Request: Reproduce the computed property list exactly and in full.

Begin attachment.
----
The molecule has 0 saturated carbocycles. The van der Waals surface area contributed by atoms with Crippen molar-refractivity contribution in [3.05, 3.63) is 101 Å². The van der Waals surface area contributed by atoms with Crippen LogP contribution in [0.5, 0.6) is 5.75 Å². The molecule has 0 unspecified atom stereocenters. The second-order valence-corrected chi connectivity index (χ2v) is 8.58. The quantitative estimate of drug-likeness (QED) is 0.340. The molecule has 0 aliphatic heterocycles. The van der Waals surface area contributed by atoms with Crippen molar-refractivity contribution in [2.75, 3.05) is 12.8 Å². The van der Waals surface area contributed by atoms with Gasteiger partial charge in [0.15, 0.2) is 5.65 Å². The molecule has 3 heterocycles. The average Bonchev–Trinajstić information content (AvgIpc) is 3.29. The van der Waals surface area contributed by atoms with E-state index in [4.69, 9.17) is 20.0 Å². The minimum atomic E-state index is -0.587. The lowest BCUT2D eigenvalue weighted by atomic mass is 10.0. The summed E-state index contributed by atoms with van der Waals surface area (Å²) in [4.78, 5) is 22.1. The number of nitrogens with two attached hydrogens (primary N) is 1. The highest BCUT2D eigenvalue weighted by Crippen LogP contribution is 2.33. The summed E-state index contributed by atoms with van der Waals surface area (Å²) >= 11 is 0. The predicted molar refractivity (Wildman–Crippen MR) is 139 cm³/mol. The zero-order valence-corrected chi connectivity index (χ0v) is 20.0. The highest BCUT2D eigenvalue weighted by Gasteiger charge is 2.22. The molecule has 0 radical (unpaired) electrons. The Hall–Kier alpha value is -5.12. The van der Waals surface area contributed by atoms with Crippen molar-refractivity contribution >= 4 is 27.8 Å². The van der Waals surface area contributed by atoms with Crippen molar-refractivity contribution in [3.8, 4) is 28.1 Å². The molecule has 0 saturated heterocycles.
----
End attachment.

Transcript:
The molecule has 0 saturated carbocycles. The van der Waals surface area contributed by atoms with Crippen molar-refractivity contribution in [3.05, 3.63) is 101 Å². The van der Waals surface area contributed by atoms with Crippen LogP contribution in [0.5, 0.6) is 5.75 Å². The molecule has 0 unspecified atom stereocenters. The second-order valence-corrected chi connectivity index (χ2v) is 8.58. The quantitative estimate of drug-likeness (QED) is 0.340. The molecule has 0 aliphatic heterocycles. The van der Waals surface area contributed by atoms with Crippen molar-refractivity contribution in [2.75, 3.05) is 12.8 Å². The van der Waals surface area contributed by atoms with Gasteiger partial charge in [0.15, 0.2) is 5.65 Å². The molecule has 3 heterocycles. The average Bonchev–Trinajstić information content (AvgIpc) is 3.29. The van der Waals surface area contributed by atoms with E-state index in [4.69, 9.17) is 20.0 Å². The minimum atomic E-state index is -0.587. The lowest BCUT2D eigenvalue weighted by atomic mass is 10.0. The summed E-state index contributed by atoms with van der Waals surface area (Å²) in [4.78, 5) is 22.1. The number of nitrogens with two attached hydrogens (primary N) is 1. The highest BCUT2D eigenvalue weighted by Crippen LogP contribution is 2.33. The summed E-state index contributed by atoms with van der Waals surface area (Å²) >= 11 is 0. The predicted molar refractivity (Wildman–Crippen MR) is 139 cm³/mol. The zero-order valence-corrected chi connectivity index (χ0v) is 20.0. The highest BCUT2D eigenvalue weighted by Gasteiger charge is 2.22. The molecule has 0 radical (unpaired) electrons. The Hall–Kier alpha value is -5.12. The van der Waals surface area contributed by atoms with Crippen molar-refractivity contribution >= 4 is 27.8 Å². The van der Waals surface area contributed by atoms with Crippen molar-refractivity contribution in [3.8, 4) is 28.1 Å². The molecule has 0 saturated heterocycles.